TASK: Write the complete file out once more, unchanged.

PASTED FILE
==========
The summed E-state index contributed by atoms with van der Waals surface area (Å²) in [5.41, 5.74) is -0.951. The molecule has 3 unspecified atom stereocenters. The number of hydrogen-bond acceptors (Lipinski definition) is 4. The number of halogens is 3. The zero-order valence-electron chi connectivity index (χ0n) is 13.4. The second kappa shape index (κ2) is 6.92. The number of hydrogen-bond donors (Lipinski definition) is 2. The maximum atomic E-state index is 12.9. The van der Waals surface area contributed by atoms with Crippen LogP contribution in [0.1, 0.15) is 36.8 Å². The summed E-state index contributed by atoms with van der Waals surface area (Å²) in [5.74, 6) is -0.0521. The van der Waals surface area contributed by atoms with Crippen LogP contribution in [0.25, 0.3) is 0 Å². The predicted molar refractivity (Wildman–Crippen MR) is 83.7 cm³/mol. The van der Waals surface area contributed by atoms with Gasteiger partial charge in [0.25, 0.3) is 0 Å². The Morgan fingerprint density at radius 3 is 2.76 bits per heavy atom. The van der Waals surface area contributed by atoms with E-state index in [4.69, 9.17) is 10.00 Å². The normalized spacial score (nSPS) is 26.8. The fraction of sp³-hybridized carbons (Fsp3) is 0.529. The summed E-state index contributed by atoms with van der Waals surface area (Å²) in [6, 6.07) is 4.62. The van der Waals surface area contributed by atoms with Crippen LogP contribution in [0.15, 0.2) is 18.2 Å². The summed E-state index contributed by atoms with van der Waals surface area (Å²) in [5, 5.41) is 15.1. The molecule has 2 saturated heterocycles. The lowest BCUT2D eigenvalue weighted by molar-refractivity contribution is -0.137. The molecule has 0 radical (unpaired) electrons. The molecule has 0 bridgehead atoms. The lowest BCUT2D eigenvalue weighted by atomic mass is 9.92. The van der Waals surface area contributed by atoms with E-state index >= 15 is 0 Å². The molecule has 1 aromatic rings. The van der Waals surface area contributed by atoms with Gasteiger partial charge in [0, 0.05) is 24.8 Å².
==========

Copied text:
The summed E-state index contributed by atoms with van der Waals surface area (Å²) in [5.41, 5.74) is -0.951. The molecule has 3 unspecified atom stereocenters. The number of hydrogen-bond acceptors (Lipinski definition) is 4. The number of halogens is 3. The zero-order valence-electron chi connectivity index (χ0n) is 13.4. The second kappa shape index (κ2) is 6.92. The number of hydrogen-bond donors (Lipinski definition) is 2. The maximum atomic E-state index is 12.9. The van der Waals surface area contributed by atoms with Crippen LogP contribution in [0.1, 0.15) is 36.8 Å². The summed E-state index contributed by atoms with van der Waals surface area (Å²) in [5.74, 6) is -0.0521. The van der Waals surface area contributed by atoms with Crippen LogP contribution in [0.25, 0.3) is 0 Å². The predicted molar refractivity (Wildman–Crippen MR) is 83.7 cm³/mol. The van der Waals surface area contributed by atoms with Gasteiger partial charge in [0.25, 0.3) is 0 Å². The Morgan fingerprint density at radius 3 is 2.76 bits per heavy atom. The van der Waals surface area contributed by atoms with E-state index in [4.69, 9.17) is 10.00 Å². The normalized spacial score (nSPS) is 26.8. The fraction of sp³-hybridized carbons (Fsp3) is 0.529. The summed E-state index contributed by atoms with van der Waals surface area (Å²) in [6, 6.07) is 4.62. The van der Waals surface area contributed by atoms with Crippen LogP contribution in [0.15, 0.2) is 18.2 Å². The summed E-state index contributed by atoms with van der Waals surface area (Å²) in [5, 5.41) is 15.1. The molecule has 2 saturated heterocycles. The lowest BCUT2D eigenvalue weighted by molar-refractivity contribution is -0.137. The molecule has 0 radical (unpaired) electrons. The molecule has 0 bridgehead atoms. The lowest BCUT2D eigenvalue weighted by atomic mass is 9.92. The van der Waals surface area contributed by atoms with E-state index >= 15 is 0 Å². The molecule has 1 aromatic rings. The van der Waals surface area contributed by atoms with Gasteiger partial charge in [0, 0.05) is 24.8 Å².